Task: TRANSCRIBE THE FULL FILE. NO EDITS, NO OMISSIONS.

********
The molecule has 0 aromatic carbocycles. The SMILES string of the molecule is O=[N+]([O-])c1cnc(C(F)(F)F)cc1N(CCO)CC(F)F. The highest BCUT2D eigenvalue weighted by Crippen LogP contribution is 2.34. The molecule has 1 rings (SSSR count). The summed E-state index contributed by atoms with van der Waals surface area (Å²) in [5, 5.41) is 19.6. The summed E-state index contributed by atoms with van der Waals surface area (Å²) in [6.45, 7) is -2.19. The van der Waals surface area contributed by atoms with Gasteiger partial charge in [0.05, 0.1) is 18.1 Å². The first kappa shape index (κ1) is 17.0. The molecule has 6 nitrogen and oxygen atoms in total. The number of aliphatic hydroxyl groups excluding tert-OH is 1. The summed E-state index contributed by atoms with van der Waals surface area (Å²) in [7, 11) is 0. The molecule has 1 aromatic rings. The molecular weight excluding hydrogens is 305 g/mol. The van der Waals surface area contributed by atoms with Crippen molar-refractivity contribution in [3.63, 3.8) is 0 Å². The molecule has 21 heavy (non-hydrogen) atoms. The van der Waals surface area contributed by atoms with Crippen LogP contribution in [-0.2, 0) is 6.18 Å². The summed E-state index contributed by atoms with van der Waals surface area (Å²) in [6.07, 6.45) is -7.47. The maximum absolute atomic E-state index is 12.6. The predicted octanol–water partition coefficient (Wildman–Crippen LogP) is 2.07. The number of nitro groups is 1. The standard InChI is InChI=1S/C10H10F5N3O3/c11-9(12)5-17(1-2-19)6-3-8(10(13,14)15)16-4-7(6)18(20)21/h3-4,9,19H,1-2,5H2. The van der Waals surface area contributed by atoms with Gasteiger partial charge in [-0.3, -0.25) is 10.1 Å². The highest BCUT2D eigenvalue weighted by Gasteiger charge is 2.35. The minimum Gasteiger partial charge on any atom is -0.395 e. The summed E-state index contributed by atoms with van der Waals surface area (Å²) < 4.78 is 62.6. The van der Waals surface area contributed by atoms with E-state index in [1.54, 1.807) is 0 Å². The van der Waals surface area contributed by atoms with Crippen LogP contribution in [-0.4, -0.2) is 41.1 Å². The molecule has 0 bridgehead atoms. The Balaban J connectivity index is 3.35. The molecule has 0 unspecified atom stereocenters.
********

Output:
The molecule has 0 aromatic carbocycles. The SMILES string of the molecule is O=[N+]([O-])c1cnc(C(F)(F)F)cc1N(CCO)CC(F)F. The highest BCUT2D eigenvalue weighted by Crippen LogP contribution is 2.34. The molecule has 1 rings (SSSR count). The summed E-state index contributed by atoms with van der Waals surface area (Å²) in [5, 5.41) is 19.6. The summed E-state index contributed by atoms with van der Waals surface area (Å²) in [6.45, 7) is -2.19. The van der Waals surface area contributed by atoms with Gasteiger partial charge in [0.05, 0.1) is 18.1 Å². The first kappa shape index (κ1) is 17.0. The molecule has 6 nitrogen and oxygen atoms in total. The number of aliphatic hydroxyl groups excluding tert-OH is 1. The summed E-state index contributed by atoms with van der Waals surface area (Å²) in [7, 11) is 0. The molecule has 1 aromatic rings. The molecular weight excluding hydrogens is 305 g/mol. The van der Waals surface area contributed by atoms with Crippen molar-refractivity contribution in [3.63, 3.8) is 0 Å². The molecule has 21 heavy (non-hydrogen) atoms. The van der Waals surface area contributed by atoms with Crippen LogP contribution in [-0.2, 0) is 6.18 Å². The summed E-state index contributed by atoms with van der Waals surface area (Å²) in [6.07, 6.45) is -7.47. The maximum absolute atomic E-state index is 12.6. The predicted octanol–water partition coefficient (Wildman–Crippen LogP) is 2.07. The number of nitro groups is 1. The standard InChI is InChI=1S/C10H10F5N3O3/c11-9(12)5-17(1-2-19)6-3-8(10(13,14)15)16-4-7(6)18(20)21/h3-4,9,19H,1-2,5H2. The van der Waals surface area contributed by atoms with Gasteiger partial charge in [-0.3, -0.25) is 10.1 Å². The highest BCUT2D eigenvalue weighted by Gasteiger charge is 2.35. The minimum Gasteiger partial charge on any atom is -0.395 e. The summed E-state index contributed by atoms with van der Waals surface area (Å²) < 4.78 is 62.6. The van der Waals surface area contributed by atoms with E-state index in [1.54, 1.807) is 0 Å². The van der Waals surface area contributed by atoms with Crippen LogP contribution in [-0.4, -0.2) is 41.1 Å². The molecule has 0 bridgehead atoms. The Balaban J connectivity index is 3.35. The molecule has 0 unspecified atom stereocenters.